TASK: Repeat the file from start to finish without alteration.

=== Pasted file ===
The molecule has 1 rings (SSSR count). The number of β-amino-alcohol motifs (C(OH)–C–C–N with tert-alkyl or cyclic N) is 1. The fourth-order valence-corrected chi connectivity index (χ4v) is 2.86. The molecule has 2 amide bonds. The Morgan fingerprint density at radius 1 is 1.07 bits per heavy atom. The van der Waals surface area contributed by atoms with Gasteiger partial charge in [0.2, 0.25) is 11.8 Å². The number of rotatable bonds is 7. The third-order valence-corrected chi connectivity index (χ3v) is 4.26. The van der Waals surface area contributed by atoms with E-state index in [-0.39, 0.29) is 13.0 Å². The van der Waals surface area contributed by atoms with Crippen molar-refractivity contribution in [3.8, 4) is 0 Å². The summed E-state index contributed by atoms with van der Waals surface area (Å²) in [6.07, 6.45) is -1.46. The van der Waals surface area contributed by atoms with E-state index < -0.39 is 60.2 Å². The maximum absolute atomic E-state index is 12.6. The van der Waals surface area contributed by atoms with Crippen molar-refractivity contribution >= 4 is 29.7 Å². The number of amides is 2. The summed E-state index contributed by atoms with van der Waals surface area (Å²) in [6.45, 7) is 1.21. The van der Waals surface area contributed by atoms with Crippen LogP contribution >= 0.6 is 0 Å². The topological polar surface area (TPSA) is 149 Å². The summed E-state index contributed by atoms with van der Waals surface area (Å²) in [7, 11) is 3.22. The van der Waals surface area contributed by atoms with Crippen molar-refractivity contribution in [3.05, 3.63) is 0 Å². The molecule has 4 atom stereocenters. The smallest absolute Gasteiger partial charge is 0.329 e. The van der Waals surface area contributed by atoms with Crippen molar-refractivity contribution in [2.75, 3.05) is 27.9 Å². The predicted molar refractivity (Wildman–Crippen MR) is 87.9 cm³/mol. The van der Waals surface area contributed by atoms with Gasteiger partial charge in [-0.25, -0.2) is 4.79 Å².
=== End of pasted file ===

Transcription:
The molecule has 1 rings (SSSR count). The number of β-amino-alcohol motifs (C(OH)–C–C–N with tert-alkyl or cyclic N) is 1. The fourth-order valence-corrected chi connectivity index (χ4v) is 2.86. The molecule has 2 amide bonds. The Morgan fingerprint density at radius 1 is 1.07 bits per heavy atom. The van der Waals surface area contributed by atoms with Gasteiger partial charge in [0.2, 0.25) is 11.8 Å². The number of rotatable bonds is 7. The third-order valence-corrected chi connectivity index (χ3v) is 4.26. The van der Waals surface area contributed by atoms with E-state index in [-0.39, 0.29) is 13.0 Å². The van der Waals surface area contributed by atoms with Crippen molar-refractivity contribution in [3.8, 4) is 0 Å². The summed E-state index contributed by atoms with van der Waals surface area (Å²) in [6.07, 6.45) is -1.46. The van der Waals surface area contributed by atoms with E-state index < -0.39 is 60.2 Å². The maximum absolute atomic E-state index is 12.6. The van der Waals surface area contributed by atoms with Crippen molar-refractivity contribution >= 4 is 29.7 Å². The number of amides is 2. The summed E-state index contributed by atoms with van der Waals surface area (Å²) in [6.45, 7) is 1.21. The van der Waals surface area contributed by atoms with Crippen LogP contribution >= 0.6 is 0 Å². The topological polar surface area (TPSA) is 149 Å². The summed E-state index contributed by atoms with van der Waals surface area (Å²) in [7, 11) is 3.22. The van der Waals surface area contributed by atoms with Crippen molar-refractivity contribution in [3.05, 3.63) is 0 Å². The molecule has 4 atom stereocenters. The smallest absolute Gasteiger partial charge is 0.329 e. The van der Waals surface area contributed by atoms with Crippen molar-refractivity contribution in [2.75, 3.05) is 27.9 Å². The predicted molar refractivity (Wildman–Crippen MR) is 87.9 cm³/mol. The van der Waals surface area contributed by atoms with Gasteiger partial charge in [-0.25, -0.2) is 4.79 Å².